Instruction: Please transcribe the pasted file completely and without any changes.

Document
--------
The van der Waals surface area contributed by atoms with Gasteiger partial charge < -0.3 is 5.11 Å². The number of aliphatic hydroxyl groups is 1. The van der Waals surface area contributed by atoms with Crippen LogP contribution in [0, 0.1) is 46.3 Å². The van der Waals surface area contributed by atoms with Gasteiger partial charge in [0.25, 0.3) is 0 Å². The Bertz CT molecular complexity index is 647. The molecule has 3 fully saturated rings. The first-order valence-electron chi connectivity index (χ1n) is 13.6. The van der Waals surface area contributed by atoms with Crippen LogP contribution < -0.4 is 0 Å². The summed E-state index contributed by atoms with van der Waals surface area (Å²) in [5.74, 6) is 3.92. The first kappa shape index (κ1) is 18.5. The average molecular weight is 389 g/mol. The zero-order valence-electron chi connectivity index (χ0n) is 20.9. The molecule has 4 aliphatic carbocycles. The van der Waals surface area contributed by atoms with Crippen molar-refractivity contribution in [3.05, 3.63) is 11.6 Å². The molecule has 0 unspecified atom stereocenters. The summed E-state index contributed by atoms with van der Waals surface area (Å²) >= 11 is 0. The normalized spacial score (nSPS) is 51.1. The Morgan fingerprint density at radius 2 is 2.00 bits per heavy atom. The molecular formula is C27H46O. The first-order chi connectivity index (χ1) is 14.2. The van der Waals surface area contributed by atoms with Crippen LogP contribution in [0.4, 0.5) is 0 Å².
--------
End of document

The van der Waals surface area contributed by atoms with Gasteiger partial charge < -0.3 is 5.11 Å². The number of aliphatic hydroxyl groups is 1. The van der Waals surface area contributed by atoms with Crippen LogP contribution in [0, 0.1) is 46.3 Å². The van der Waals surface area contributed by atoms with Gasteiger partial charge in [0.25, 0.3) is 0 Å². The Bertz CT molecular complexity index is 647. The molecule has 3 fully saturated rings. The first-order valence-electron chi connectivity index (χ1n) is 13.6. The van der Waals surface area contributed by atoms with Crippen LogP contribution < -0.4 is 0 Å². The summed E-state index contributed by atoms with van der Waals surface area (Å²) in [5.74, 6) is 3.92. The first kappa shape index (κ1) is 18.5. The average molecular weight is 389 g/mol. The zero-order valence-electron chi connectivity index (χ0n) is 20.9. The molecule has 4 aliphatic carbocycles. The van der Waals surface area contributed by atoms with Crippen molar-refractivity contribution in [3.05, 3.63) is 11.6 Å². The molecule has 0 unspecified atom stereocenters. The summed E-state index contributed by atoms with van der Waals surface area (Å²) >= 11 is 0. The normalized spacial score (nSPS) is 51.1. The Morgan fingerprint density at radius 2 is 2.00 bits per heavy atom. The molecular formula is C27H46O. The first-order chi connectivity index (χ1) is 14.2. The van der Waals surface area contributed by atoms with Crippen LogP contribution in [0.4, 0.5) is 0 Å².